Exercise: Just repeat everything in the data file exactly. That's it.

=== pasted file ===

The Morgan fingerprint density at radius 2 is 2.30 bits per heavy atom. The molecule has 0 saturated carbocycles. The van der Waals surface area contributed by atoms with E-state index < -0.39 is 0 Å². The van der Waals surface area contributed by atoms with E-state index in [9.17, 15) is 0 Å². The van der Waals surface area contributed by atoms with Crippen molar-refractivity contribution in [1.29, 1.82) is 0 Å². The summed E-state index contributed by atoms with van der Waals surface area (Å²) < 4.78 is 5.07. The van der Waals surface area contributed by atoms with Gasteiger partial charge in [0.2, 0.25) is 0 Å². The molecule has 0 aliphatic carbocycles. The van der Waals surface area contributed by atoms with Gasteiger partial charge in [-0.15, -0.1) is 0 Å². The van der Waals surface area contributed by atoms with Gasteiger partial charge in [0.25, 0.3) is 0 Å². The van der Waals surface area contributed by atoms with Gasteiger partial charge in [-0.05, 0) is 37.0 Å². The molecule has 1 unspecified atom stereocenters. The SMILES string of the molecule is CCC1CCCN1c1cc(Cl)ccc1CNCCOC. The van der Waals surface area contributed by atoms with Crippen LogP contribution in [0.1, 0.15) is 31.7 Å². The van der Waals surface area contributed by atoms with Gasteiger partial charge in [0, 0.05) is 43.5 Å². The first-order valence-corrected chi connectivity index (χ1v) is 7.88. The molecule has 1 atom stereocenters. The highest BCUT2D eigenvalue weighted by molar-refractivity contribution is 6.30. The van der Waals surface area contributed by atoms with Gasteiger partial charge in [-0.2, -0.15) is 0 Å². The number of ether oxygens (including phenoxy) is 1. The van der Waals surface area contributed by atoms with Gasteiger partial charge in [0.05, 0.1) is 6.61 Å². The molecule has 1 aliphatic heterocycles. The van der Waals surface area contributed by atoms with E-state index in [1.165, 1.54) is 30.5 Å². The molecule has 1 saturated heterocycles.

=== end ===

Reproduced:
The Morgan fingerprint density at radius 2 is 2.30 bits per heavy atom. The molecule has 0 saturated carbocycles. The van der Waals surface area contributed by atoms with E-state index < -0.39 is 0 Å². The van der Waals surface area contributed by atoms with E-state index in [9.17, 15) is 0 Å². The van der Waals surface area contributed by atoms with Crippen molar-refractivity contribution in [1.29, 1.82) is 0 Å². The summed E-state index contributed by atoms with van der Waals surface area (Å²) < 4.78 is 5.07. The van der Waals surface area contributed by atoms with Gasteiger partial charge in [0.2, 0.25) is 0 Å². The molecule has 0 aliphatic carbocycles. The van der Waals surface area contributed by atoms with Gasteiger partial charge in [-0.15, -0.1) is 0 Å². The van der Waals surface area contributed by atoms with Gasteiger partial charge in [0.25, 0.3) is 0 Å². The van der Waals surface area contributed by atoms with Gasteiger partial charge in [-0.05, 0) is 37.0 Å². The molecule has 1 unspecified atom stereocenters. The SMILES string of the molecule is CCC1CCCN1c1cc(Cl)ccc1CNCCOC. The van der Waals surface area contributed by atoms with Crippen LogP contribution in [0.1, 0.15) is 31.7 Å². The van der Waals surface area contributed by atoms with Gasteiger partial charge in [0, 0.05) is 43.5 Å². The first-order valence-corrected chi connectivity index (χ1v) is 7.88. The molecule has 1 atom stereocenters. The highest BCUT2D eigenvalue weighted by molar-refractivity contribution is 6.30. The van der Waals surface area contributed by atoms with Gasteiger partial charge in [-0.2, -0.15) is 0 Å². The number of ether oxygens (including phenoxy) is 1. The van der Waals surface area contributed by atoms with Gasteiger partial charge in [0.05, 0.1) is 6.61 Å². The molecule has 1 aliphatic heterocycles. The van der Waals surface area contributed by atoms with E-state index in [1.165, 1.54) is 30.5 Å². The molecule has 1 saturated heterocycles.